Monday, 30 January 2012

News: Post-CNY, Book Bans and E-Publishing Hijinks

This year's Chinese New Year holidays saw me totally disconnected from the Internet, but perpetually plugged into the food and learning channels on Astro B.yond.

Didn't drive home by myself, so I hitched a ride with an uncle and got snared in that awful five-plus-hour traffic jam at the Tanjung Malim rest stop. The snarl in human and vehicular traffic combined the Saturday balik kampung rush for the long weekend and the annual CNY exodus. People were taking pictures of the mayhem with their phones.

For the ride home, I hitched a ride with my sister and brother-in-law. The whole trip took about four hours. My poor heart shrivelled several times as he floored it. I'm treating my car better so it'll be fit for next year's CNY holiday. I drive slower, but it's better for my nerves.

Hey, we all age.

So I went home and saw my review of Luis Urrea's book in the papers. In it, I wondered if the book would be banned in Arizona, which is gaining a reputation for becoming increasingly hostile to Hispanics.

Turns out that several of his non-fiction works have been affected by the plan to end allegedly biased and politically charged ethnic studies in the US state. As I see it, critics see it as an attempt to stamp out Mexican-American culture in Arizona, which has a sizeable Hispanic population. Urrea had some choice words about the issue.

"Wait a minute", this guy appears to be saying. "Nothing's set in stone yet. And it's only in Tucson." Unless the air clears over the issue, Mexican-American writers are likely to continue voicing their displeasure over the matter.

  • iBooks Author, a free, downloadable Mac OS X application for creating e-books has landed. Though the simplicity of the app is appealing, the folks at Writers Beware are urging (would-be) users to read the fine print before trying it out and submitting the output to iBooks.

    One reason is Apple's alleged attempt to fix the e-book file format used by the app. Ed Bott at ZDNet is crying foul, saying that Apple's move will hamper the application of an open standard for e-books.

    Meanwhile, the big fruit appears to be in trouble over e-book price fixing.
  • The Chicago Tribune introduces Printers Row, a new Sunday books section that the paper's subscribers can purchase at an additional US$99 per year. Featuring 24 pages of book reviews, author interviews, Chicago-focused literary news and a weekly bonus book of short fiction, the "journal" will be delivered with the Sunday paper and online beginning 26 February. Bonuses include access to member-only book events, such as the Tribune series of author conversations and discussion groups.

    Not a Trib subscriber? Buy single copies of Printers Row from Amazon at US$2.99 each.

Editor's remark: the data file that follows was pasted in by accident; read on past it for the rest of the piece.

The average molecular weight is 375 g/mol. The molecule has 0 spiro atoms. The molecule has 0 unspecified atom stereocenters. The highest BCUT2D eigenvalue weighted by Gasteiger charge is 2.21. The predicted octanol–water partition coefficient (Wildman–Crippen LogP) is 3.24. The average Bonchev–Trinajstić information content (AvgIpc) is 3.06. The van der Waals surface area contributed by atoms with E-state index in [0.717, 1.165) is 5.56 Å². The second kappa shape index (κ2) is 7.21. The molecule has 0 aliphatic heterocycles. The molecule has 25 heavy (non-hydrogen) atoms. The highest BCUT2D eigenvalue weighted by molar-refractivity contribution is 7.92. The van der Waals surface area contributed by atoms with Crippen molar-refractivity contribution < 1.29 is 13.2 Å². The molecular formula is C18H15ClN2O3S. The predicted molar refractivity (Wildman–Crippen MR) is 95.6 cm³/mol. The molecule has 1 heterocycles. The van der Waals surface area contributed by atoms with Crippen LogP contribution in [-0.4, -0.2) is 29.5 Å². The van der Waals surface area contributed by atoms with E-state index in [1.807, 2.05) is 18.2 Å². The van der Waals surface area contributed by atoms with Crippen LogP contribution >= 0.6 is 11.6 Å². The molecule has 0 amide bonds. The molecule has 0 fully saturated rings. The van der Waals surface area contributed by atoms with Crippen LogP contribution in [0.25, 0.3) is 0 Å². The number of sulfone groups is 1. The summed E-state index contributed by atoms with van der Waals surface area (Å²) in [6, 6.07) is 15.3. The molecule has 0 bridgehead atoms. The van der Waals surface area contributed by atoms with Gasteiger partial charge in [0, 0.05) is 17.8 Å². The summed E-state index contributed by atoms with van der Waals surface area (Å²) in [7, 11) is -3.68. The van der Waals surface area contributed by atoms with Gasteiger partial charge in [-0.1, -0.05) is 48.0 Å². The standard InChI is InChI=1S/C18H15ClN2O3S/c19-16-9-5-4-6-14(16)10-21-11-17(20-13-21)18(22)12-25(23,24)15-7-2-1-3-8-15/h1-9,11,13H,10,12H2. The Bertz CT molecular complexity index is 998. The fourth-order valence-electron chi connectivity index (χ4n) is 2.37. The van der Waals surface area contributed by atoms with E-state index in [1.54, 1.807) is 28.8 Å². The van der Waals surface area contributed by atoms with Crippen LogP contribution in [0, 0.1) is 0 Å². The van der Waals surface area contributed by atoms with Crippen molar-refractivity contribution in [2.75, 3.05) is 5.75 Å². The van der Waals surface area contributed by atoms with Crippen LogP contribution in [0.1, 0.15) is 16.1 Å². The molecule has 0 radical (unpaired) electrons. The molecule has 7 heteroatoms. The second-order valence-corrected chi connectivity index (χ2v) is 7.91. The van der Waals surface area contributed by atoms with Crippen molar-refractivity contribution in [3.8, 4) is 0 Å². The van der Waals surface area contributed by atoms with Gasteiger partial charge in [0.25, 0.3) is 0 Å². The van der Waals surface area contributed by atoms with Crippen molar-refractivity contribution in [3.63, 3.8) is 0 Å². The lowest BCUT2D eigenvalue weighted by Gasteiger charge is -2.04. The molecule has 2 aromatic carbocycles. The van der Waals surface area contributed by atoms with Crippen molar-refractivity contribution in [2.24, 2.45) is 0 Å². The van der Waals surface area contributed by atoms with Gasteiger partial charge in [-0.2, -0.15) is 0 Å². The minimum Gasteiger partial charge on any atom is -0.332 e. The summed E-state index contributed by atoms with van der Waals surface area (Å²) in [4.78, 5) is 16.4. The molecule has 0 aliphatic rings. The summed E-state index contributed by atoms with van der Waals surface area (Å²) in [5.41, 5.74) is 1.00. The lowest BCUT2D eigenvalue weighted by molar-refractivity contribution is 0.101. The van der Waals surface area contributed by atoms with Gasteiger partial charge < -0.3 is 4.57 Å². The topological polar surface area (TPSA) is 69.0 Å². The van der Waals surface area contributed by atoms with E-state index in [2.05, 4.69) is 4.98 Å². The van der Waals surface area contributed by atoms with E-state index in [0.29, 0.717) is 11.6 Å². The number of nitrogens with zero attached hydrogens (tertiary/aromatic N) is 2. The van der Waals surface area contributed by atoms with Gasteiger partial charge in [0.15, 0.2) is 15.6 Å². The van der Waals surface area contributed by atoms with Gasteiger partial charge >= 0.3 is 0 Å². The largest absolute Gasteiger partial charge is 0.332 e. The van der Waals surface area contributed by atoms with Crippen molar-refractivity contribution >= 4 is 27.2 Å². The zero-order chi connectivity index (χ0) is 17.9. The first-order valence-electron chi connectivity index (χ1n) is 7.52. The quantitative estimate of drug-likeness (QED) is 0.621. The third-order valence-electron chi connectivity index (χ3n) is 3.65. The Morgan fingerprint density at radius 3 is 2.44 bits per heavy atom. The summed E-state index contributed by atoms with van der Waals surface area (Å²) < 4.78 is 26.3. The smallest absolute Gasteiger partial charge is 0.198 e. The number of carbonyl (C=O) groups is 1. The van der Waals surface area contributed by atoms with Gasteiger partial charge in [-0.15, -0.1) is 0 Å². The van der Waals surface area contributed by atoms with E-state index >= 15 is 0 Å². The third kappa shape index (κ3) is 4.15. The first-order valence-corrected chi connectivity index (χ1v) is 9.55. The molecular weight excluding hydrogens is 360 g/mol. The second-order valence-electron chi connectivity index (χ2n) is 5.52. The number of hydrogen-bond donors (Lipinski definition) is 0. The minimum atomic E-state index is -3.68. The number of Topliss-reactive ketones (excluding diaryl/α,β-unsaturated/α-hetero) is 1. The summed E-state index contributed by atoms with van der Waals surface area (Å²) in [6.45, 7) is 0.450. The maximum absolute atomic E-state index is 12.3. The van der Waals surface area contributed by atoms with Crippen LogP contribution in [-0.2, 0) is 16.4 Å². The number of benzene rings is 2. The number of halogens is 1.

• E-readers and tablets spur growth in sales of children's books. Meanwhile, it's been reported that there are 21 Academy Award nominations this year for films based on kids' books. Hugo, based on The Invention of Hugo Cabret by Brian Selznick, has 11 nominations, followed by War Horse with six nominations. Both films are fighting for the Best Picture category. Just what we need: another boost for the YA genre.
  • From what I can read about this bit of news, Amazon's New York book-publishing arm is getting publisher Houghton Mifflin Harcourt to sell its books under an imprint called New Harvest. The writer seems flabbergasted, partly because the books are Amazon publications, which some retailers have sworn to avoid.
  • Digital comic book startup Graphicly plans to fills a void amidst the hubbub over e-book publishing. They estimate that over 300,000 self-published creators will start selling their own comic books and graphic novels this year.
  • The story of Larry Kirshbaum, the guy fronting Amazon's publishing land grab (I'm being dramatic). And here's someone wondering if Amazon is killing or improving the book business.
  • Banned books are hot in Vietnam. At some point, these censor-happy governments should just throw their hands up and sigh, "Why bother?"
  • Book publisher Harlequin has bought Heartsong Presents Book Club, which provides its members with Christian romance novels. ...Christian romance novels? How does that even work?
  • As Nigerian authors look west for fame and recognition, they'll probably have to deal with the continent's apparent reluctance in the shift to e-books. ...No, no jokes about Nigerian e-book publishing scams, please.
  • How do those best-seller lists work? Says Paul Takushi, UC Davis Store's book promotions and marketing manager: "The creation of a best-seller list is the most nebulous thing you will ever encounter. No one really knows how it's done." There you go.
  • The Hocking-esque tale of an Oak Harbor graduate who made self-publishing magic with, a "YouTube for writers". Seems the web site helped her book get 15 million reads - before self-publishing it through's CreateSpace.
  • University e-presses are, it seems, not lightweight affairs.
  • A book reviewer's thoughts after reading a digital copy of John Burdett's Vulture Peak from online book review service NetGalley. Basically, the future is coming and there's no stopping it.
  • Next: interactive e-books, ala Steve Jackson. What if you could choose your own ending? ...No, don't think that applies to non-fiction...
  • Author and self-publishing guru Stephanie Chandler talks about "the numerous advantages of writing, self-publishing and how it can enhance one's business".


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